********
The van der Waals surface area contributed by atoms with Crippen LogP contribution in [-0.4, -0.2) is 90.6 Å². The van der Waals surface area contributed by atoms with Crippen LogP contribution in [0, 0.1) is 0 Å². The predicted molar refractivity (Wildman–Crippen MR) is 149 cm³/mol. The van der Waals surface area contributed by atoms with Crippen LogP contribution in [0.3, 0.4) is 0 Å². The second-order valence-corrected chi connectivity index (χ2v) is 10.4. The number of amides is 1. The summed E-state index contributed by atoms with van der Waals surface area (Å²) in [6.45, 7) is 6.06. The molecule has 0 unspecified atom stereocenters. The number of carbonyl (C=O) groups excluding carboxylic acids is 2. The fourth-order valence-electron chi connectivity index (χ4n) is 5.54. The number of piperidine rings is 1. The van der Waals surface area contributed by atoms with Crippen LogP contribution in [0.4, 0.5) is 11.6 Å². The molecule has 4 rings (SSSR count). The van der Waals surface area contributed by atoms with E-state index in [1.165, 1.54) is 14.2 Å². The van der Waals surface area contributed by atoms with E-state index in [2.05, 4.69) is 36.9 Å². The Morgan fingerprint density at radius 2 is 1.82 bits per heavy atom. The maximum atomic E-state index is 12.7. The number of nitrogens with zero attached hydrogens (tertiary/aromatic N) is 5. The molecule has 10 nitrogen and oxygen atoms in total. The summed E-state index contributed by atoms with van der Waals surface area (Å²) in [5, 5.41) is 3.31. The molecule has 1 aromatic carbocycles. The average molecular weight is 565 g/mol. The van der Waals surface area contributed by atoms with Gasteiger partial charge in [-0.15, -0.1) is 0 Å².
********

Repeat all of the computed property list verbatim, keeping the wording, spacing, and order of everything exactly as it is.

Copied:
The van der Waals surface area contributed by atoms with Crippen LogP contribution in [-0.4, -0.2) is 90.6 Å². The van der Waals surface area contributed by atoms with Crippen LogP contribution in [0, 0.1) is 0 Å². The predicted molar refractivity (Wildman–Crippen MR) is 149 cm³/mol. The van der Waals surface area contributed by atoms with Crippen LogP contribution in [0.3, 0.4) is 0 Å². The second-order valence-corrected chi connectivity index (χ2v) is 10.4. The number of amides is 1. The summed E-state index contributed by atoms with van der Waals surface area (Å²) in [6.45, 7) is 6.06. The molecule has 0 unspecified atom stereocenters. The number of carbonyl (C=O) groups excluding carboxylic acids is 2. The fourth-order valence-electron chi connectivity index (χ4n) is 5.54. The number of piperidine rings is 1. The van der Waals surface area contributed by atoms with Crippen LogP contribution in [0.4, 0.5) is 11.6 Å². The molecule has 4 rings (SSSR count). The van der Waals surface area contributed by atoms with E-state index in [1.165, 1.54) is 14.2 Å². The van der Waals surface area contributed by atoms with E-state index in [2.05, 4.69) is 36.9 Å². The Morgan fingerprint density at radius 2 is 1.82 bits per heavy atom. The maximum atomic E-state index is 12.7. The number of nitrogens with zero attached hydrogens (tertiary/aromatic N) is 5. The molecule has 10 nitrogen and oxygen atoms in total. The summed E-state index contributed by atoms with van der Waals surface area (Å²) in [5, 5.41) is 3.31. The molecule has 1 aromatic carbocycles. The average molecular weight is 565 g/mol. The van der Waals surface area contributed by atoms with Gasteiger partial charge in [-0.15, -0.1) is 0 Å².